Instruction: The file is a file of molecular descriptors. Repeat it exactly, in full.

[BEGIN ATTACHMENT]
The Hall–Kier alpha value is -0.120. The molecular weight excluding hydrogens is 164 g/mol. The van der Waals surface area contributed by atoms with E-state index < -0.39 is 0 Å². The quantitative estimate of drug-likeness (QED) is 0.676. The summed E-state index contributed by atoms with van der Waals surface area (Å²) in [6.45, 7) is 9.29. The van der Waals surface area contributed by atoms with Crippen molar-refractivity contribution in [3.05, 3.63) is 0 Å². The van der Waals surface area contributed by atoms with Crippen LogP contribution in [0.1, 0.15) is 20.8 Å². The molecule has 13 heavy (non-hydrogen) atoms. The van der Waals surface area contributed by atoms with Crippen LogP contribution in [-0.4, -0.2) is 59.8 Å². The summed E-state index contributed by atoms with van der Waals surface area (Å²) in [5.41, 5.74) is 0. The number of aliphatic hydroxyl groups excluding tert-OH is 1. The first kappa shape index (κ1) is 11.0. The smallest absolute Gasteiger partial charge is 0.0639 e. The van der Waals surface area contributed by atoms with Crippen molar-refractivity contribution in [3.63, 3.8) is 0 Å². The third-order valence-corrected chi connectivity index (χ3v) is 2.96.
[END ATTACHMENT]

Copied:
The Hall–Kier alpha value is -0.120. The molecular weight excluding hydrogens is 164 g/mol. The van der Waals surface area contributed by atoms with E-state index < -0.39 is 0 Å². The quantitative estimate of drug-likeness (QED) is 0.676. The summed E-state index contributed by atoms with van der Waals surface area (Å²) in [6.45, 7) is 9.29. The van der Waals surface area contributed by atoms with Crippen molar-refractivity contribution in [3.05, 3.63) is 0 Å². The van der Waals surface area contributed by atoms with Crippen LogP contribution in [0.1, 0.15) is 20.8 Å². The molecule has 13 heavy (non-hydrogen) atoms. The van der Waals surface area contributed by atoms with Crippen LogP contribution in [-0.4, -0.2) is 59.8 Å². The summed E-state index contributed by atoms with van der Waals surface area (Å²) in [5.41, 5.74) is 0. The number of aliphatic hydroxyl groups excluding tert-OH is 1. The first kappa shape index (κ1) is 11.0. The smallest absolute Gasteiger partial charge is 0.0639 e. The van der Waals surface area contributed by atoms with Crippen molar-refractivity contribution in [3.63, 3.8) is 0 Å². The third-order valence-corrected chi connectivity index (χ3v) is 2.96.